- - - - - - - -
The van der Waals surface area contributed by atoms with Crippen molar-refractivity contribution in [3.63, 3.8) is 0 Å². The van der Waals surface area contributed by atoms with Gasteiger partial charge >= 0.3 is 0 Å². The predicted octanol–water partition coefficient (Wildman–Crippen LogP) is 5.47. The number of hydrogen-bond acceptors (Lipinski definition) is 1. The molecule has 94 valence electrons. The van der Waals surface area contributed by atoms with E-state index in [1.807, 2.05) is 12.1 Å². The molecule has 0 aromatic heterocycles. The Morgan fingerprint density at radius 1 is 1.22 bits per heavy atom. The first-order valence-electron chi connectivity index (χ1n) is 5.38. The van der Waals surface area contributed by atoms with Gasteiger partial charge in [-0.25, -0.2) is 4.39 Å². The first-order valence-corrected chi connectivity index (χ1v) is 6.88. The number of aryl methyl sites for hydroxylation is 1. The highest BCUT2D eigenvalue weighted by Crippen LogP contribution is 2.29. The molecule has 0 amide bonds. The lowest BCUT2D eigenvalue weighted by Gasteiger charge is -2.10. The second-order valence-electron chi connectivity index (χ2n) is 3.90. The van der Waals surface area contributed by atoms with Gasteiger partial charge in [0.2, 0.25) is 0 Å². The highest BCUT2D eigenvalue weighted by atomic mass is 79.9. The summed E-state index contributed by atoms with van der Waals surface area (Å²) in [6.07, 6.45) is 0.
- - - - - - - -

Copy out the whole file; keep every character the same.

The van der Waals surface area contributed by atoms with Crippen molar-refractivity contribution in [3.63, 3.8) is 0 Å². The van der Waals surface area contributed by atoms with Gasteiger partial charge >= 0.3 is 0 Å². The predicted octanol–water partition coefficient (Wildman–Crippen LogP) is 5.47. The number of hydrogen-bond acceptors (Lipinski definition) is 1. The molecule has 94 valence electrons. The van der Waals surface area contributed by atoms with E-state index in [1.807, 2.05) is 12.1 Å². The molecule has 0 aromatic heterocycles. The Morgan fingerprint density at radius 1 is 1.22 bits per heavy atom. The first-order valence-electron chi connectivity index (χ1n) is 5.38. The van der Waals surface area contributed by atoms with Gasteiger partial charge in [-0.25, -0.2) is 4.39 Å². The first-order valence-corrected chi connectivity index (χ1v) is 6.88. The number of aryl methyl sites for hydroxylation is 1. The highest BCUT2D eigenvalue weighted by Crippen LogP contribution is 2.29. The molecule has 0 amide bonds. The lowest BCUT2D eigenvalue weighted by Gasteiger charge is -2.10. The second-order valence-electron chi connectivity index (χ2n) is 3.90. The van der Waals surface area contributed by atoms with Gasteiger partial charge in [0.2, 0.25) is 0 Å². The highest BCUT2D eigenvalue weighted by atomic mass is 79.9. The summed E-state index contributed by atoms with van der Waals surface area (Å²) in [6.07, 6.45) is 0.